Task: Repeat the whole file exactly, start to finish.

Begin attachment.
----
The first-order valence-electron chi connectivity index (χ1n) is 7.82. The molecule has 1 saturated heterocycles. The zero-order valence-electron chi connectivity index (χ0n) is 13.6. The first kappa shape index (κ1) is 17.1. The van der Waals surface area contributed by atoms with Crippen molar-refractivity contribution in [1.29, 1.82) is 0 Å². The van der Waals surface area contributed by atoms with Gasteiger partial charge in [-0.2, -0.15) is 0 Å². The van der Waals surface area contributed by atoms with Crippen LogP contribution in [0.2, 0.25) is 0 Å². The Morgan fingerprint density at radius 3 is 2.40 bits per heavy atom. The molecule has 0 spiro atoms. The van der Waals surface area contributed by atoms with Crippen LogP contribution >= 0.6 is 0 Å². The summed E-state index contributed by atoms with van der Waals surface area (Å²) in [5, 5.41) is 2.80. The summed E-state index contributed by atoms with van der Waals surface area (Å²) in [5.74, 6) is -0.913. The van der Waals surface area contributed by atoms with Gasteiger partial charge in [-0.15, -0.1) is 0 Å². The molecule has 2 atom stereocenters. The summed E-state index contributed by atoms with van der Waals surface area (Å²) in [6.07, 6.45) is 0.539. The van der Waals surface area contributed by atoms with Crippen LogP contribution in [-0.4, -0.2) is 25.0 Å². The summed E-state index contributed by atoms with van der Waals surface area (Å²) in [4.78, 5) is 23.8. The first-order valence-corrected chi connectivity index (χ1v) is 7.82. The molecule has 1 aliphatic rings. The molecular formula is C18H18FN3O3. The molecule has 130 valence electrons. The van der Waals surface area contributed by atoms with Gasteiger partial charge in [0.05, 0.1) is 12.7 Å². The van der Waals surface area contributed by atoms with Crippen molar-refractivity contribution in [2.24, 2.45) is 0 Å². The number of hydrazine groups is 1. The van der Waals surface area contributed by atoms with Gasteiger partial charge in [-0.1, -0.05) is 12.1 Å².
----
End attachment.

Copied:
The first-order valence-electron chi connectivity index (χ1n) is 7.82. The molecule has 1 saturated heterocycles. The zero-order valence-electron chi connectivity index (χ0n) is 13.6. The first kappa shape index (κ1) is 17.1. The van der Waals surface area contributed by atoms with Crippen molar-refractivity contribution in [1.29, 1.82) is 0 Å². The van der Waals surface area contributed by atoms with Gasteiger partial charge in [-0.2, -0.15) is 0 Å². The van der Waals surface area contributed by atoms with Crippen LogP contribution in [0.2, 0.25) is 0 Å². The Morgan fingerprint density at radius 3 is 2.40 bits per heavy atom. The molecule has 0 spiro atoms. The van der Waals surface area contributed by atoms with Crippen LogP contribution >= 0.6 is 0 Å². The summed E-state index contributed by atoms with van der Waals surface area (Å²) in [5, 5.41) is 2.80. The summed E-state index contributed by atoms with van der Waals surface area (Å²) in [5.74, 6) is -0.913. The van der Waals surface area contributed by atoms with Gasteiger partial charge in [-0.15, -0.1) is 0 Å². The molecule has 2 atom stereocenters. The summed E-state index contributed by atoms with van der Waals surface area (Å²) in [6.07, 6.45) is 0.539. The van der Waals surface area contributed by atoms with Crippen LogP contribution in [-0.4, -0.2) is 25.0 Å². The summed E-state index contributed by atoms with van der Waals surface area (Å²) in [4.78, 5) is 23.8. The first-order valence-corrected chi connectivity index (χ1v) is 7.82. The molecule has 1 aliphatic rings. The molecular formula is C18H18FN3O3. The molecule has 130 valence electrons. The van der Waals surface area contributed by atoms with Gasteiger partial charge in [0.05, 0.1) is 12.7 Å². The van der Waals surface area contributed by atoms with Crippen molar-refractivity contribution in [2.24, 2.45) is 0 Å². The number of hydrazine groups is 1. The van der Waals surface area contributed by atoms with Gasteiger partial charge in [-0.1, -0.05) is 12.1 Å².